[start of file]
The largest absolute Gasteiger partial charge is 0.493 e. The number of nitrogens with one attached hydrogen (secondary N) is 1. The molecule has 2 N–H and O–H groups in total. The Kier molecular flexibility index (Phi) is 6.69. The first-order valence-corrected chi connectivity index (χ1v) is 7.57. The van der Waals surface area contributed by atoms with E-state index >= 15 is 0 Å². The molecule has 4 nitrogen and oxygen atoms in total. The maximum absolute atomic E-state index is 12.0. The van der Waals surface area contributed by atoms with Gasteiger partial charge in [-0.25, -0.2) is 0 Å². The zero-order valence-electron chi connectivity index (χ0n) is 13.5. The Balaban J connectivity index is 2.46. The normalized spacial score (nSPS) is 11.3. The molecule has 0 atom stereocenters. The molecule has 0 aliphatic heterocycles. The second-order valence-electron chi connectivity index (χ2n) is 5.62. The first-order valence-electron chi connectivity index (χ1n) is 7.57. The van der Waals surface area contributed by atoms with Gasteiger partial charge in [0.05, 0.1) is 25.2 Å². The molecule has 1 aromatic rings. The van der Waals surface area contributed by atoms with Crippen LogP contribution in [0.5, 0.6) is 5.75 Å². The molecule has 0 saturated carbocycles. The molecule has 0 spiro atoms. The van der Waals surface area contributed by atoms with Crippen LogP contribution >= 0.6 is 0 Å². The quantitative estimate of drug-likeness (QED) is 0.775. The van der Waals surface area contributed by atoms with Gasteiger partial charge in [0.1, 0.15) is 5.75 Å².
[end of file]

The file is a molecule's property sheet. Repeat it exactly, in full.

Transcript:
The largest absolute Gasteiger partial charge is 0.493 e. The number of nitrogens with one attached hydrogen (secondary N) is 1. The molecule has 2 N–H and O–H groups in total. The Kier molecular flexibility index (Phi) is 6.69. The first-order valence-corrected chi connectivity index (χ1v) is 7.57. The van der Waals surface area contributed by atoms with E-state index >= 15 is 0 Å². The molecule has 4 nitrogen and oxygen atoms in total. The maximum absolute atomic E-state index is 12.0. The van der Waals surface area contributed by atoms with Gasteiger partial charge in [-0.25, -0.2) is 0 Å². The zero-order valence-electron chi connectivity index (χ0n) is 13.5. The Balaban J connectivity index is 2.46. The normalized spacial score (nSPS) is 11.3. The molecule has 0 atom stereocenters. The molecule has 0 aliphatic heterocycles. The second-order valence-electron chi connectivity index (χ2n) is 5.62. The first-order valence-electron chi connectivity index (χ1n) is 7.57. The van der Waals surface area contributed by atoms with Gasteiger partial charge in [0.05, 0.1) is 25.2 Å². The molecule has 1 aromatic rings. The van der Waals surface area contributed by atoms with Crippen LogP contribution in [0.5, 0.6) is 5.75 Å². The molecule has 0 saturated carbocycles. The molecule has 0 spiro atoms. The van der Waals surface area contributed by atoms with Crippen LogP contribution >= 0.6 is 0 Å². The quantitative estimate of drug-likeness (QED) is 0.775. The van der Waals surface area contributed by atoms with Gasteiger partial charge in [0.1, 0.15) is 5.75 Å².